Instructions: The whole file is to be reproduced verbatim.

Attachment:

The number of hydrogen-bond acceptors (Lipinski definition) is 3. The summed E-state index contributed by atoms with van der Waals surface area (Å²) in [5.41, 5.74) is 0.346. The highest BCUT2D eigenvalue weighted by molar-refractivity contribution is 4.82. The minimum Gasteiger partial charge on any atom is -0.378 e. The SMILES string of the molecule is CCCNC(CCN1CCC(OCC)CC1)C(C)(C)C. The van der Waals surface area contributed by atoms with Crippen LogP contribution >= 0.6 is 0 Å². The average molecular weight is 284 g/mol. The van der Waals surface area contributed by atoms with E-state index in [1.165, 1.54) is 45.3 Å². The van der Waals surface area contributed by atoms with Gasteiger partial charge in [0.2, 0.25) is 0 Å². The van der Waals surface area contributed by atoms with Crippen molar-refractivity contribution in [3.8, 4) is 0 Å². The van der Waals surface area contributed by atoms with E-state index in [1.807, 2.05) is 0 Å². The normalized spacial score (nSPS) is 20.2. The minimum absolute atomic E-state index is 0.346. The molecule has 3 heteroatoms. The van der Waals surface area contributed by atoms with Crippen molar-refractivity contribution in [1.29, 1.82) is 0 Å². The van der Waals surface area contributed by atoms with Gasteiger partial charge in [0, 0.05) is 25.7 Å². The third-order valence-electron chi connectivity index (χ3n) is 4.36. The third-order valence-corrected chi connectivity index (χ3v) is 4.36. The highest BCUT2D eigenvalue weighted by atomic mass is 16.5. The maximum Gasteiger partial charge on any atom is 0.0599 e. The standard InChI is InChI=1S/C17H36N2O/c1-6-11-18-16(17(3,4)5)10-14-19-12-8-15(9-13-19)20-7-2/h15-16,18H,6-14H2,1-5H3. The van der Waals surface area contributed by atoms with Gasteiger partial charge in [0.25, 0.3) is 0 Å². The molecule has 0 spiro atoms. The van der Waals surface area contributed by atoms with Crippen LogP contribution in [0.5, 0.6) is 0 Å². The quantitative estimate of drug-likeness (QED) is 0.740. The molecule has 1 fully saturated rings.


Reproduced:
The number of hydrogen-bond acceptors (Lipinski definition) is 3. The summed E-state index contributed by atoms with van der Waals surface area (Å²) in [5.41, 5.74) is 0.346. The highest BCUT2D eigenvalue weighted by molar-refractivity contribution is 4.82. The minimum Gasteiger partial charge on any atom is -0.378 e. The SMILES string of the molecule is CCCNC(CCN1CCC(OCC)CC1)C(C)(C)C. The van der Waals surface area contributed by atoms with Crippen LogP contribution >= 0.6 is 0 Å². The average molecular weight is 284 g/mol. The van der Waals surface area contributed by atoms with E-state index in [1.165, 1.54) is 45.3 Å². The van der Waals surface area contributed by atoms with Gasteiger partial charge in [0.2, 0.25) is 0 Å². The van der Waals surface area contributed by atoms with Crippen molar-refractivity contribution in [3.8, 4) is 0 Å². The van der Waals surface area contributed by atoms with E-state index in [1.807, 2.05) is 0 Å². The normalized spacial score (nSPS) is 20.2. The minimum absolute atomic E-state index is 0.346. The molecule has 3 heteroatoms. The van der Waals surface area contributed by atoms with Crippen molar-refractivity contribution in [1.29, 1.82) is 0 Å². The van der Waals surface area contributed by atoms with Gasteiger partial charge in [0, 0.05) is 25.7 Å². The third-order valence-electron chi connectivity index (χ3n) is 4.36. The third-order valence-corrected chi connectivity index (χ3v) is 4.36. The highest BCUT2D eigenvalue weighted by atomic mass is 16.5. The maximum Gasteiger partial charge on any atom is 0.0599 e. The standard InChI is InChI=1S/C17H36N2O/c1-6-11-18-16(17(3,4)5)10-14-19-12-8-15(9-13-19)20-7-2/h15-16,18H,6-14H2,1-5H3. The van der Waals surface area contributed by atoms with Gasteiger partial charge in [0.25, 0.3) is 0 Å². The molecule has 0 spiro atoms. The van der Waals surface area contributed by atoms with Crippen LogP contribution in [0.5, 0.6) is 0 Å². The quantitative estimate of drug-likeness (QED) is 0.740. The molecule has 1 fully saturated rings.